Toree’s Stories: How are birds able to sing?
Ryan Summerlin August 6, 2014
Music is composed of many sounds: harmonies between voices and perhaps a variety of instruments. A person singing alone can only make the song one note at a time.
Birds, on the other hand, can produce notes simultaneously, which is part of what makes bird song so captivating.
Birds have what is called the syrinx, which is located at the bottom of the trachea, rather than the top as in humans (the larynx) and contains no vocal cords. Sound is produced by the vibration of the walls of the syrinx.
Since the organ is located below the trachea, each lung can push air separately through the syrinx, which allows the bird to make more than one sound at once, harmonizing with itself, so to speak.
An example of a haunting, faintly echoing tune is given by the hermit thrush. We are most likely to spot this bird in the summer in this area; however, I have not had the pleasure of finding one so far. I suspect I have not been looking, or listening, in the right places.
The bird is slightly smaller than an American robin, which is also a thrush, with grey/brown sides, a reddish tail and pink legs. He breeds in the forest, making a cup nest on the ground or in a bush, laying four or five blue-green eggs.
His most distinguishing characteristic is his melancholy, flute-like song, expertly harmonized. Hear versions of his song at allaboutbirds.org.
Being as focused on bird song as I am, I’m always on the lookout for stories or information about birds of our area. Recently I came across a story about an interesting person and I’d like to share him with you.
There was an article in the Reno Gazette-Journal a short time ago that introduced me to Fred Bell, an amateur but avid recording hobbyist in the Las Vegas area.
What began as a quest for quiet, inspired by Fred’s discovery of the work of Gordon Hempton, an acoustic ecologist and author of “One Square Inch of Silence,” turned into an appreciation of the sounds of nature with a burning desire to capture them to enjoy whenever the mood arose.
His simple recorder evolved into elaborate recording equipment he assembled himself, to shield the recordings from wind and buzzing insects, and to better capture sound from all directions. The result is clear, crisp recordings of birds and other sounds of nature.
About a year ago, he was struggling to identify the song of a bird he was recording at the Ash Meadows National Wildlife Refuge, about 90 miles northwest of Las Vegas, so he asked the visitor’s center for help.
Staff recognized the quality of his work and a relationship between Fred and the refuge was born. Fred now donates his CDs to the refuge for sale in the small gift shop there.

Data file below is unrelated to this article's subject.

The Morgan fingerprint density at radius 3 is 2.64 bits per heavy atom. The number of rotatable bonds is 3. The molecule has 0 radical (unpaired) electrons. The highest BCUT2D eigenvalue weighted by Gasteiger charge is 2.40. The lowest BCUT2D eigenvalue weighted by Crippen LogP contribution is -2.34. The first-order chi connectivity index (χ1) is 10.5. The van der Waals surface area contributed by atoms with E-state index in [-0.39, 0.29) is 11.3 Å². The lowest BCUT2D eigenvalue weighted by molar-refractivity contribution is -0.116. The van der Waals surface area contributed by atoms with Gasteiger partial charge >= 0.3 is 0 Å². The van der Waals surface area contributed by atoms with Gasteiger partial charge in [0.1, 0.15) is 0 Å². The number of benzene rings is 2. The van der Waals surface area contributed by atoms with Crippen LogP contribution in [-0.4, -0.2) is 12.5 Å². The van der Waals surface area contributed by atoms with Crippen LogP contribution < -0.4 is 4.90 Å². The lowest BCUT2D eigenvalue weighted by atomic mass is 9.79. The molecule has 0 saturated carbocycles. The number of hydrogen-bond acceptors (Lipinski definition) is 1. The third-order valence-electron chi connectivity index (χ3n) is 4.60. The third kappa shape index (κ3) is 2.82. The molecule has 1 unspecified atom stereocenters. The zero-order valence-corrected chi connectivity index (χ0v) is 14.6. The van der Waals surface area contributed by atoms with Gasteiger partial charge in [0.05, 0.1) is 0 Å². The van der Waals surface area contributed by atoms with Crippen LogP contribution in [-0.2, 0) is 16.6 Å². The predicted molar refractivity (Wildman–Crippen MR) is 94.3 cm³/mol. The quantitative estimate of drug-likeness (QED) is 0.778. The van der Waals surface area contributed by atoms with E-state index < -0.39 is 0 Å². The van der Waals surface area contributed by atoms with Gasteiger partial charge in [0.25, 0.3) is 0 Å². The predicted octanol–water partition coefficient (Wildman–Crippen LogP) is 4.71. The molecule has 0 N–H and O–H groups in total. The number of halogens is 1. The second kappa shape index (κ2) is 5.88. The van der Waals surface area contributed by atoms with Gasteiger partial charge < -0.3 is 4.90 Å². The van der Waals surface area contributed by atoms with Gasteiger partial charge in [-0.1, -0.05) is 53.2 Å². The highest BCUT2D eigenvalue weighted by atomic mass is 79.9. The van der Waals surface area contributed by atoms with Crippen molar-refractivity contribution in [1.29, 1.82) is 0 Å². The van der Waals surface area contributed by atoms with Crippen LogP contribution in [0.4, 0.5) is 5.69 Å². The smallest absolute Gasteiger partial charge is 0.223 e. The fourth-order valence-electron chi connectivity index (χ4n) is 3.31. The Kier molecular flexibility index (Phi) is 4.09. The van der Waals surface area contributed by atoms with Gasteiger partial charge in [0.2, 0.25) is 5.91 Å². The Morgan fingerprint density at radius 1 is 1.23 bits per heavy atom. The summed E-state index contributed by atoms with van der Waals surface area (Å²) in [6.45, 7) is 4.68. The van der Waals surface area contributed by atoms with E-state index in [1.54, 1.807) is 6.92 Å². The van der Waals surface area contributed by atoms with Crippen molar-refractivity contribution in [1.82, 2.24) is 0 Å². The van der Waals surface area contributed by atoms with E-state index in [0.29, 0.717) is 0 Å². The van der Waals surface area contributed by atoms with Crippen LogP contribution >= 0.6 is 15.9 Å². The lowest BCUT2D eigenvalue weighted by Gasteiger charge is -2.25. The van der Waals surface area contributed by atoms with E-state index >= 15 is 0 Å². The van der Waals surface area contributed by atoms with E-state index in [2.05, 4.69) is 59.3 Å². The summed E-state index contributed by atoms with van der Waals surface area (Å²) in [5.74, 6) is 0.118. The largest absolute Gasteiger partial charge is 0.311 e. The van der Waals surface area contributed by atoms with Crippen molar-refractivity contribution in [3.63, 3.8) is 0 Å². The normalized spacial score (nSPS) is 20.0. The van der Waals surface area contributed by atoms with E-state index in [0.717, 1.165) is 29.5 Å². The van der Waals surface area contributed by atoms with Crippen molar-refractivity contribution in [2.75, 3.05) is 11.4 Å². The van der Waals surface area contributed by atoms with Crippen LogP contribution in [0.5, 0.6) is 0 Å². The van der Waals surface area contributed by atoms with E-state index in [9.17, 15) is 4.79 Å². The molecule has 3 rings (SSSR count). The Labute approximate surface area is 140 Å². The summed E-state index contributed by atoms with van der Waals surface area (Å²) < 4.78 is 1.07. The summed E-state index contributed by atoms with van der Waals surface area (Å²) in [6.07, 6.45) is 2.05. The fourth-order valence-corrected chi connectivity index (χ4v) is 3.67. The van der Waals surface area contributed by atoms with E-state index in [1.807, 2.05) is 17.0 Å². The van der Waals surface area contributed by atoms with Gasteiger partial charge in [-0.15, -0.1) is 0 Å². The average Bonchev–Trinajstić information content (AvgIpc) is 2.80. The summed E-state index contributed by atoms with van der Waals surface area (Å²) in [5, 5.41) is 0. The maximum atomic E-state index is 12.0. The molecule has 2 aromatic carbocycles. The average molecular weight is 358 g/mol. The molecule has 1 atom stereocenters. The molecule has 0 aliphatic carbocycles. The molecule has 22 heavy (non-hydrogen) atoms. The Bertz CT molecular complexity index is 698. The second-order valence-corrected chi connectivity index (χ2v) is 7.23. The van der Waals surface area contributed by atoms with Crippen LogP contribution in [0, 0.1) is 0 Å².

He has amassed about six hours of recordings which will play in a continuous loop when the new visitor’s center opens in a few months.
The repetitious sounds of the birds “talking,” content in their habitat, the flapping of wings, along with the chirping of crickets, will lull you into thinking you are floating on a raft in a marsh.
Contact the refuge by calling 775-372-5435 to request a copy of the CD. For about $10 postage paid, you will receive one hour of peace and tranquility, and proceeds benefit the refuge.
Fred has compiled this 60-minute CD from recordings he has made from around the refuge.
Ash Meadows National Wildlife Refuge is the largest remaining oasis in the Mojave Desert. The spring-fed wetlands and alkaline desert uplands support nearly 30 species of plants and animals that do not exist anywhere else on the planet (called endemic species).
Ash Meadows has the highest concentration of endemic species for its size in the United States and second highest in North America.
The refuge was established in 1984 to protect rare and endangered species. Learn more at www.fws.gov/refuge/ash_meadows.
Purchase Gordon Hempton’s nature recordings on Amazon.com, or download them from the iTunes store. The book that inspired Fred Bell to begin his pursuit of the perfect nature recordings, “One Square Inch of Silence: One Man’s Quest for Natural Silence in a Noisy World,” is also available on Amazon.com.
Toree Warfield is an avid nature lover, and writes this column to teach and stimulate interest in the marvels that surround us. See the new website: saveourplanetearth.com to read columns and to find links to bird song recordings, additional photos and other content.
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